ALLENTOWN, Pa. | The defense attorney for the former drum corps director accused of sexual assault is demanding that a newspaper turn over its unedited video interview of his client’s accuser in order to prepare a proper defense.
George Hopkins, the former CEO of the Allentown-based Youth Education in the Arts, faces three felony counts of sexual assault for allegedly assaulting two former employees. Youth Education in the Arts governs the Allentown Cadets drum corps.
Charges were filed against Hopkins in November 2018, months after Youth Education in the Arts launched an investigation after about a dozen women accused Hopkins of sexual misconduct. He resigned his position in April 2018, but the YEA board rejected his resignation and fired him, citing the sexual misconduct allegations lodged against him.
Defense attorney Thomas Bergstrom had previously filed a motion asking that The Philadelphia Inquirer provide the full and unedited video interview with one of Hopkins’ accusers that it had produced and published online. On Wednesday, he told Lehigh County Judge James Anthony that the Inquirer has refused to provide the full video.
Bergstrom said the Inquirer interviewed Jessica Beyer in April 2018 and publicly aired the four to five-minute video. It’s clear from the video that it’s been edited, and that the Inquirer has chosen to show only portions of the interview, he said.
Bergstrom argued that the state’s shield laws do not apply in this case as the Inquirer is not protecting a confidential source or communication. Instead, Beyer is very much in the public eye, and the defense is asking to see the entire video interview, not a reporter’s notes, he said.
The defense maintains that the video is “very different” than what Beyer later told investigators and that the entire video is necessary to mount a proper defense.
“I want to see what else is in that video that is dramatically different than what she told detectives two months later,” Bergstrom said.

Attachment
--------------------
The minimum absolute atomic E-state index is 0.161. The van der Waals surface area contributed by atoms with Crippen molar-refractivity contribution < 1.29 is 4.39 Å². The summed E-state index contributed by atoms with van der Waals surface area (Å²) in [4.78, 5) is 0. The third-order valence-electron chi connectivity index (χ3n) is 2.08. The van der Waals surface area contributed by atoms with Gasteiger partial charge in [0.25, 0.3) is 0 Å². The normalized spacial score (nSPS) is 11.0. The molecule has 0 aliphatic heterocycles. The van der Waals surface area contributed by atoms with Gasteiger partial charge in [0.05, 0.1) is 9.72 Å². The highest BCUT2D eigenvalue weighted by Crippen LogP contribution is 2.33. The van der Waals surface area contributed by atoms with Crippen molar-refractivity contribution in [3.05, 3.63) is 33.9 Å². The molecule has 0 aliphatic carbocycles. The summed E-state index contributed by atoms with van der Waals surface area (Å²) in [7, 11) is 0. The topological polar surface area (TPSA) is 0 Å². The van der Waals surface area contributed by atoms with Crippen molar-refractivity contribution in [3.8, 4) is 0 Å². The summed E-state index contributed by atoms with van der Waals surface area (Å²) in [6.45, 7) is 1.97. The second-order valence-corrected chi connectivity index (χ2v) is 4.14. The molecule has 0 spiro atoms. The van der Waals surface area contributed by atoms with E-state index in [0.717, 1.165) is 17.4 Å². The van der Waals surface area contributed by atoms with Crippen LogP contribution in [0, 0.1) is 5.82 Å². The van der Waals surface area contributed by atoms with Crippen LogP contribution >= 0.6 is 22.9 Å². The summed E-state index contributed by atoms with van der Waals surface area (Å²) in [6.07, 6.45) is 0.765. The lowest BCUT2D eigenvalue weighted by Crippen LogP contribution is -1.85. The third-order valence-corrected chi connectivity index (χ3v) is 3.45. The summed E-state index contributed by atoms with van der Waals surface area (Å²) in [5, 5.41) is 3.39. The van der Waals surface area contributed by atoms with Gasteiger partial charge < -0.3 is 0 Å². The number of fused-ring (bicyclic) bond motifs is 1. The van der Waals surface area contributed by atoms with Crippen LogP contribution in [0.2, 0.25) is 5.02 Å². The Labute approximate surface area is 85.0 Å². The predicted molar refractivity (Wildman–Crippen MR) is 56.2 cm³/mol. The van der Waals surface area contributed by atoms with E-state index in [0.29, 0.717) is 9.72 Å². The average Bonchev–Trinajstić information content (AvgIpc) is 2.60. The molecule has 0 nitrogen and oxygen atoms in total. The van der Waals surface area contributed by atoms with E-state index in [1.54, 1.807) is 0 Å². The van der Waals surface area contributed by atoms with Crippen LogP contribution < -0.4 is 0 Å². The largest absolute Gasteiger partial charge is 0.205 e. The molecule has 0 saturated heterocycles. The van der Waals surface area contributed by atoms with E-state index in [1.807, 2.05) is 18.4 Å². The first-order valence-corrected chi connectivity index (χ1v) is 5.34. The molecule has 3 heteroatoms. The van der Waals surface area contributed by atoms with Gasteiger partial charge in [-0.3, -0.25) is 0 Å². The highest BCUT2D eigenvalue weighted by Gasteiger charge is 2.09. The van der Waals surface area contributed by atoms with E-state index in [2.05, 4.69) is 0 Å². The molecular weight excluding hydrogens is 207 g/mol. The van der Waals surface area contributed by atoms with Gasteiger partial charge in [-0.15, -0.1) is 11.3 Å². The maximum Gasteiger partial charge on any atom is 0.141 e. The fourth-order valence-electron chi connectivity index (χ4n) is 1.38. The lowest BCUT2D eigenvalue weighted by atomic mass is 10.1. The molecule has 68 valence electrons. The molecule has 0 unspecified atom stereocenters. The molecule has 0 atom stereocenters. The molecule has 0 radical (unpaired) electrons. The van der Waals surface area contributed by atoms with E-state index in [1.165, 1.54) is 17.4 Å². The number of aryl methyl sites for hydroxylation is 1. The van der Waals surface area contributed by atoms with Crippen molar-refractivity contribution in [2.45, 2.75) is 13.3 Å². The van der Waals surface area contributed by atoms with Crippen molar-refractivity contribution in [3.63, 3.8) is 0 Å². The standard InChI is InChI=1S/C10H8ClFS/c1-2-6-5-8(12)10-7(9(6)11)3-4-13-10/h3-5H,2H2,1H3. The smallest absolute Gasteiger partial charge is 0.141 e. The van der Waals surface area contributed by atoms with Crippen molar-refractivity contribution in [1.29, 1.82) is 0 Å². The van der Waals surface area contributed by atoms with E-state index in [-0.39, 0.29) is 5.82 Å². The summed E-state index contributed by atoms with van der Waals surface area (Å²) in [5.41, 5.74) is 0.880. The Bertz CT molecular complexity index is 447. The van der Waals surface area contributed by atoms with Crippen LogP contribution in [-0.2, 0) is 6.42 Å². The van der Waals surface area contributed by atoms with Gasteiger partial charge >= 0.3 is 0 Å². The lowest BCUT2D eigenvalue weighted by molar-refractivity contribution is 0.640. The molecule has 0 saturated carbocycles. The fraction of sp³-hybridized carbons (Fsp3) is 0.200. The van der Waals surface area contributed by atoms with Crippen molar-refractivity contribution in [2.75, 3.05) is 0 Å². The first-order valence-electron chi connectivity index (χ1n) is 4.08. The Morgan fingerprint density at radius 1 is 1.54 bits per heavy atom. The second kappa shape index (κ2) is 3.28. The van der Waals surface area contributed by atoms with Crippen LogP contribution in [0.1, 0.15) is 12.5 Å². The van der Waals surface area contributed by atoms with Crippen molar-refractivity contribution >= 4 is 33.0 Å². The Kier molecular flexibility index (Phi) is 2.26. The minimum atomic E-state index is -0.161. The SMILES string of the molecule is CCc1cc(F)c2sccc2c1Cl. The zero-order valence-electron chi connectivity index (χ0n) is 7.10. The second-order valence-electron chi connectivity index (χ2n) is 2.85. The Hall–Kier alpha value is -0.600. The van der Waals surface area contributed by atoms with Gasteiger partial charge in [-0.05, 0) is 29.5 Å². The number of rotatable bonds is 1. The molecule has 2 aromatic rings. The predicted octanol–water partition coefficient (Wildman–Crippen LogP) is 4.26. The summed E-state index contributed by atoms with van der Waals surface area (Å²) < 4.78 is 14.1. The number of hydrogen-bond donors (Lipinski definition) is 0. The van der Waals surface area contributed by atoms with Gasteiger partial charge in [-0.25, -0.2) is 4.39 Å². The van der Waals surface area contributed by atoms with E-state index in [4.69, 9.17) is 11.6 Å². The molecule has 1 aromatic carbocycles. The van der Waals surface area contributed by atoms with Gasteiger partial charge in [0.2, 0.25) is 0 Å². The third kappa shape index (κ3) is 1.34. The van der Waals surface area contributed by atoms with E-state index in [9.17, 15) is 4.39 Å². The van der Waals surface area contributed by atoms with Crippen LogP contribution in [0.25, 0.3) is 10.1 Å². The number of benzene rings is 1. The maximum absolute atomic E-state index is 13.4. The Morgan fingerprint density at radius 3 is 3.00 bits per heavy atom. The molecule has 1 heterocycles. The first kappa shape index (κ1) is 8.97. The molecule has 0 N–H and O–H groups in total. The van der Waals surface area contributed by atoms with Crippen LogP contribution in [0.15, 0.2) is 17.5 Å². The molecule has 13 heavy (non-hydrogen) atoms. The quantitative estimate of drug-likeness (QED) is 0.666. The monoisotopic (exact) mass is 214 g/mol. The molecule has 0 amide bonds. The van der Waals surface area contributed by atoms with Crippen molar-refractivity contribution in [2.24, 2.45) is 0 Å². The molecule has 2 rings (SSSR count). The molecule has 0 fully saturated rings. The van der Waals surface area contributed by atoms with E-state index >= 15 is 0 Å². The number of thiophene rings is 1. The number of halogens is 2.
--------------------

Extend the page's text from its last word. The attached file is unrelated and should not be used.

Michael Berry, attorney for the Inquirer, countered that the defense could interview Beyer on its own or cross-examine her at trial. The judge did question how the defense would know if the witness impeached her own testimony on the stand, if it didn’t know ahead of time what she may have said in an earlier interview.
Berry cited precedent in which a federal court found that the defense had not exhausted all other avenues for getting information before a media outlet was forced to hand over an interview. In response to a question from Anthony, Berry said the paper would hand over the full video recording for the judge’s review only, if that was the court’s ruling.
There is an interview with Beyer that is readily available to the public that will allow the Bergstrom to build his defense, Berry argued. Bergstrom reiterated his position that he can’t effectively prepare a defense without access to the full interview.
“The Inquirer is telling me I need to go to another source, and there isn’t one,” he argued.
Newspapers publish newsworthy items all the time, and they can’t be dragged into court every single time a defense attorney wants to know what other information is out there, Berry said.
The judge opined that this situation is very different than, say, a defendant’s statement to police, a full copy of which would be made available to the defense by the prosecution.
“It’s a very difficult question,” Anthony said.
The judge did not issue a ruling from the bench on Bergstrom’s motion. Hopkins attended Wednesday’s proceeding but did not address the court. The prosecution on Wednesday did not take a position on the defense’s request.
The judge set a Dec. 17 hearing on the defense’s motion to dismiss the charges. Assistant District Attorney Matthew Falk declined to comment afterward on whether the two sides were discussing a plea deal.